Claims that have been properly and carefully presented are far more likely to stand up to HMRC scrutiny - and indeed to then be paid. A robust narrative and strong methodology is the most effective way to reduce the likelihood of any penalties or deductions being imposed too.

What are these penalties?

HMRC is within its rights to disallow up to 100% of an R&D tax credit claim value if it thinks a company is claiming dishonestly or it has deemed that the preparation process is negligent. As we all know from the media, government funding is tight and protecting the public purse is of paramount importance. Helpful co-operation and a positive attitude will also help put clients in a good light when it comes to deciding exactly what penalties to apply.

R&D Tax Credits

What to do if faced with an enquiry

At Myriad Associates, we've not had one client denied thier R&D tax credit by HMRC and it’s something we’re very proud of. Thanks to the combined knowledge of our expert team, there’s very little we haven’t seen before so by working with us, the chances of a client being investigated are very low.

However, the first thing we encourage clients to do if they have received notification of an enquiry is to stay calm and pick up the phone. As an experienced team of aR&D tax advisors we feel it’s important to offer reassurance, answer any questions and explain the enquiries process further.

The initial stage of an enquiry will be a request from HMRC for additional information about an applicant’s R&D tax credit claim. Accountants should help clients collect this information and liaise with HMRC on their behalf. An offer should also be made to work with the relevant members of the company’s finance team if any additional issues need to be clarified. Throughout the enquiry process we always encourage clients to take a diplomatic, professional and positive approach towards HMRC as their attitude can make a big difference to the eventual outcome.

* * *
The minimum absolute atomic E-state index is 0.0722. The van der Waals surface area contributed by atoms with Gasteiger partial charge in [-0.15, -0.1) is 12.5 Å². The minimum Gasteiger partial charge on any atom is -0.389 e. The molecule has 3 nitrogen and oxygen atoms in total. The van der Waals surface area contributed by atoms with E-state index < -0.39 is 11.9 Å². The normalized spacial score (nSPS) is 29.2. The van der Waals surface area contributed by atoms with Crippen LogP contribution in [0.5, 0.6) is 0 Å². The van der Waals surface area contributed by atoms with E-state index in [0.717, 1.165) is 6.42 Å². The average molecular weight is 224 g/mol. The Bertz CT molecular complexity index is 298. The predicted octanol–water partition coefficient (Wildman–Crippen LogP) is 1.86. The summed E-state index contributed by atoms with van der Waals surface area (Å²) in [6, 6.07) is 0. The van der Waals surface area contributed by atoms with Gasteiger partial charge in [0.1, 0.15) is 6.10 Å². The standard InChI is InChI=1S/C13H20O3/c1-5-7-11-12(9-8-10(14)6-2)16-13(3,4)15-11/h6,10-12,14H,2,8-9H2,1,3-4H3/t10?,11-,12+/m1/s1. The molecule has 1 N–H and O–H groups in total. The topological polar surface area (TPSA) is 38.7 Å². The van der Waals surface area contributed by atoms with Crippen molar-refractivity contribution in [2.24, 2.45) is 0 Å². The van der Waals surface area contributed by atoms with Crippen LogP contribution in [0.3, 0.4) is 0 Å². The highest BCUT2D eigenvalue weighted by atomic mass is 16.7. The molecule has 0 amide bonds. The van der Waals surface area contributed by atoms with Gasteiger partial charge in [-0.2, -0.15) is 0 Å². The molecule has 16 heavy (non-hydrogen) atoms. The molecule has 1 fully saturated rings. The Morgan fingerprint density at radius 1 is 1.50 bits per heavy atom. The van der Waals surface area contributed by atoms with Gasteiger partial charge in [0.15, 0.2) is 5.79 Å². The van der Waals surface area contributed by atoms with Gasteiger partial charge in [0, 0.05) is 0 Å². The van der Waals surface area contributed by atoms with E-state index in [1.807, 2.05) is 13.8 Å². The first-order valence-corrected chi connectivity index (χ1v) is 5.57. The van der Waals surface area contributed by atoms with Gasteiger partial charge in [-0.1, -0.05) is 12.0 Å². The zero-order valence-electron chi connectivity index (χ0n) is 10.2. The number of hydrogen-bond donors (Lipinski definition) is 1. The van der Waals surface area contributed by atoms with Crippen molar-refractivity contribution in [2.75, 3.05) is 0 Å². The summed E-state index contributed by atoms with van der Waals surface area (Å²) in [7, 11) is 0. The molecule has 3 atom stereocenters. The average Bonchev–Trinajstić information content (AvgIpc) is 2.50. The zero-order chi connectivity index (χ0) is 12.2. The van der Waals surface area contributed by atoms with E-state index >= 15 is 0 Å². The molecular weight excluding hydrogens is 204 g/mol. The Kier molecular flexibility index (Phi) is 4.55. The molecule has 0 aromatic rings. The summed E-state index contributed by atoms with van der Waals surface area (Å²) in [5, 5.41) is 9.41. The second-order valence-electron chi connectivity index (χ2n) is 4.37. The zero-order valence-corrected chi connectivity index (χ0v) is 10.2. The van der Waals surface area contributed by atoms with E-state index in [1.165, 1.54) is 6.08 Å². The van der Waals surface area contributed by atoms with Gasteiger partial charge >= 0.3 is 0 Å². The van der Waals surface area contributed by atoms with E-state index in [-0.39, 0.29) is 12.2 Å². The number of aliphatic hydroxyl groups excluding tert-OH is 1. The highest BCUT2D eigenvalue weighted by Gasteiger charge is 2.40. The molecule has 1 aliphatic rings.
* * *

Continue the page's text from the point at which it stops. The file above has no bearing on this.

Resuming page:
Once the required information has been put together, accountants should help the client to formulate a response to the enquiry in writing. Often this is enough to resolve the issue, with HMRC being satisfied that the original application is correct. This is the outcome we all hope for, with the enquiry being closed and the tax credit payment arranged.

But what if the enquiry continues?

Again, make sure the client doesn’t panic. HMRC will write to them to explain the next steps and what they will need to do. Usually this will involve a telephone call and/or a meeting with their HMRC representative in person. But just because further investigations have been requested, it doesn’t mean they’re necessarily in trouble. Often it means that HMRC believe they should have the option of a negotiated settlement or, following further questioning, a number of discussions and meetings need to be scheduled until a resolution can be found.

We cannot emphasize this enough though – clients must not worry, or try to do everything themselves. Accountancy firms should be the hand that guides them and who will work hard to make sure an outcome is reached that suits everyone and resolves the enquiry.

Whatever the situation, Myriad Associates are ready to offer help and advice about all aspects of R&D tax credit claims as required. Contact us today on 0207 118 6045 or use our contact page and one of our experienced consultants will be pleased to assist.